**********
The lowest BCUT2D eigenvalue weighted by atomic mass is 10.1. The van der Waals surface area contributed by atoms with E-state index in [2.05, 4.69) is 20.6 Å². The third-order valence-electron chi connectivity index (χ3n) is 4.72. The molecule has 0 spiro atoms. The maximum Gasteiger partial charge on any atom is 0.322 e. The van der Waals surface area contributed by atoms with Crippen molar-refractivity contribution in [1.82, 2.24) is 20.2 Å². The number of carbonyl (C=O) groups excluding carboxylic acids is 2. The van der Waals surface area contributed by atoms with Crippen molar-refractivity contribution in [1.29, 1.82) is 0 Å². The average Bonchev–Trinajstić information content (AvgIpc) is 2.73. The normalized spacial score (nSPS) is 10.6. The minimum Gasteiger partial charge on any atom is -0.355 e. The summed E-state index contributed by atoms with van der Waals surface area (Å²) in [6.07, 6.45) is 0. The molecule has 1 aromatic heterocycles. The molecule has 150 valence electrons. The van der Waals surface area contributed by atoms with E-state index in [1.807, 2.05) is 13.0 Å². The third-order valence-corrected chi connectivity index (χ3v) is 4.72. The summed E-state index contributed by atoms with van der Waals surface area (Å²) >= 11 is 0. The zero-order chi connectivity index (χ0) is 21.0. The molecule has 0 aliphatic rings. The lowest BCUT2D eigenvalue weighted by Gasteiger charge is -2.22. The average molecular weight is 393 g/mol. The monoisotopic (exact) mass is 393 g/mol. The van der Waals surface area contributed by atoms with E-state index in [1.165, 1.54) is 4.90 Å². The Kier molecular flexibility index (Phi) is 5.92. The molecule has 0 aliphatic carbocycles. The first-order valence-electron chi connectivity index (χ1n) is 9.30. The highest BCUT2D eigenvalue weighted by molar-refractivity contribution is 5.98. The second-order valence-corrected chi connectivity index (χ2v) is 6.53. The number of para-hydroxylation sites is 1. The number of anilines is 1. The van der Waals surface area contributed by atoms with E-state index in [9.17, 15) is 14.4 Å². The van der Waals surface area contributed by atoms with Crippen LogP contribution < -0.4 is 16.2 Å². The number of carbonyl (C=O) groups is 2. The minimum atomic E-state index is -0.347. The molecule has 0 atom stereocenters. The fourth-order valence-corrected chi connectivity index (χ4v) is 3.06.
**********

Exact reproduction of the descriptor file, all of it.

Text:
The lowest BCUT2D eigenvalue weighted by atomic mass is 10.1. The van der Waals surface area contributed by atoms with E-state index in [2.05, 4.69) is 20.6 Å². The third-order valence-electron chi connectivity index (χ3n) is 4.72. The molecule has 0 spiro atoms. The maximum Gasteiger partial charge on any atom is 0.322 e. The van der Waals surface area contributed by atoms with Crippen molar-refractivity contribution in [1.82, 2.24) is 20.2 Å². The number of carbonyl (C=O) groups excluding carboxylic acids is 2. The van der Waals surface area contributed by atoms with Crippen molar-refractivity contribution in [1.29, 1.82) is 0 Å². The average Bonchev–Trinajstić information content (AvgIpc) is 2.73. The normalized spacial score (nSPS) is 10.6. The minimum Gasteiger partial charge on any atom is -0.355 e. The summed E-state index contributed by atoms with van der Waals surface area (Å²) in [6.07, 6.45) is 0. The molecule has 1 aromatic heterocycles. The molecule has 150 valence electrons. The van der Waals surface area contributed by atoms with E-state index in [1.807, 2.05) is 13.0 Å². The third-order valence-corrected chi connectivity index (χ3v) is 4.72. The summed E-state index contributed by atoms with van der Waals surface area (Å²) >= 11 is 0. The zero-order chi connectivity index (χ0) is 21.0. The molecule has 0 aliphatic rings. The lowest BCUT2D eigenvalue weighted by Gasteiger charge is -2.22. The average molecular weight is 393 g/mol. The monoisotopic (exact) mass is 393 g/mol. The van der Waals surface area contributed by atoms with E-state index in [1.165, 1.54) is 4.90 Å². The Kier molecular flexibility index (Phi) is 5.92. The molecule has 0 aliphatic carbocycles. The first-order valence-electron chi connectivity index (χ1n) is 9.30. The highest BCUT2D eigenvalue weighted by molar-refractivity contribution is 5.98. The second-order valence-corrected chi connectivity index (χ2v) is 6.53. The number of para-hydroxylation sites is 1. The number of anilines is 1. The van der Waals surface area contributed by atoms with E-state index in [9.17, 15) is 14.4 Å². The van der Waals surface area contributed by atoms with Crippen LogP contribution < -0.4 is 16.2 Å². The number of carbonyl (C=O) groups is 2. The minimum atomic E-state index is -0.347. The molecule has 0 atom stereocenters. The fourth-order valence-corrected chi connectivity index (χ4v) is 3.06.